|Growing Old in Christ. Edited by Stanley Hauerwas, Carole Bailey
Stoneking, Keith G. Meador, and David Cloutier.
Wm.B.Eerdmans Publishing Co., Grand Rapids, Mich. 2003. Pb. x + 310 pp.
Reviewed by Johan D.Tangelder.
We live in a generation where adults embrace all that is youthful and avoid anything associated with their age. Everything that is young is good, and if you are older, you may be irrelevant. Many of the elderly even suffer from the forever-young syndrome, a denial of aging. They want to look and act young, judging by the way they dress. They put a premium on youth and surface beauty, rather than acknowledge our aging as a gift from God. Aging is paradoxical.
We all want to live longer but none of us want to grow old. Aging is associated with the fear of dependence, the fear of abandonment and neglect, and the fear of death.
How should Christians look at aging? Growing Old in Christ is one of those rare books that treats in depth the phenomenon of aging from a Christian perspective. Its contributors explore how aging has been seen in Scripture, in the early church, in the Middle Ages, and in contemporary life. The volume is divided into three parts. The essays in Part I, "Biblical and Historical Perspectives on Aging," focus on scriptural, early church, and medieval perspectives on growing old. Since old age in the early church was attained by a few rather than the many in the early church, it was considered a gift. Nowhere in the Bible are the elderly pitied, patronized, or treated with condescension. They are seen as bearers of wisdom by virtue of their age. The essays in Part II, "Critical Perspectives on Modern Problems of Aging, " examine modern views of aging, which often take the form of a fear of aging and of the aged. We should not see aging as an evil that we are to fight. Part III, "The Christian Practice of Growing Old, " gathers constructive accounts of Christian practices that not only confront modern understanding of aging but also sustain the gift of a long life by providing meaning, solace, celebration, and challenge. We should live each moment of time in its fullness, as disciples of our Lord, witness to the truth, even if such witness bearing-may lead to death. In old age, as throughout our lives, we must continue to pursue the way of service, conforming our own lives to the self-giving patterns of Jesus.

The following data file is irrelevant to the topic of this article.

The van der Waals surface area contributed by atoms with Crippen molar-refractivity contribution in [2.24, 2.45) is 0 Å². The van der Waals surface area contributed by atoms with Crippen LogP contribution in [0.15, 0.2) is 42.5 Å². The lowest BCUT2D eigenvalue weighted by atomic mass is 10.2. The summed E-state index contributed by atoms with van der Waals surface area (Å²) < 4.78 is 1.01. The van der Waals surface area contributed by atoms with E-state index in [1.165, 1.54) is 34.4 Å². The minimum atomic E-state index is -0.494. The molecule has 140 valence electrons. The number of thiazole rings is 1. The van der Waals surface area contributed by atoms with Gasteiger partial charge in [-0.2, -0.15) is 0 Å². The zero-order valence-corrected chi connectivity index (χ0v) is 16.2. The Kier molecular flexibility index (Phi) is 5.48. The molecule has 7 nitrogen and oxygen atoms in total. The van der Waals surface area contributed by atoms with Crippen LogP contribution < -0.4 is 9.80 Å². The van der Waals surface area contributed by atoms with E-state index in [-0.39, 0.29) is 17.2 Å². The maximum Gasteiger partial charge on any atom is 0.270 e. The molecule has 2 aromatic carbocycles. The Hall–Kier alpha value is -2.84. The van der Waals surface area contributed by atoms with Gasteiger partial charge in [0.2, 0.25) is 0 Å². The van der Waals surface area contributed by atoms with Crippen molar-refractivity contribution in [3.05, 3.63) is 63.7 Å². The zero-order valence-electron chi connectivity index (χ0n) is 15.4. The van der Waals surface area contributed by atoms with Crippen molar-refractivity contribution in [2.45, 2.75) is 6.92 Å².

Furthermore, we can look death in the face without fear, because we trust in the promise of the resurrection. The contributors also show the importance of friendship building between the elderly and youth.
Since the volume is written by a team of Christian thinkers from various theological backgrounds, our Reformed readers will certainly have their disagreements with some of their perspectives. But the discerning pastor and professional caregiver will find the essays valuable and insightful.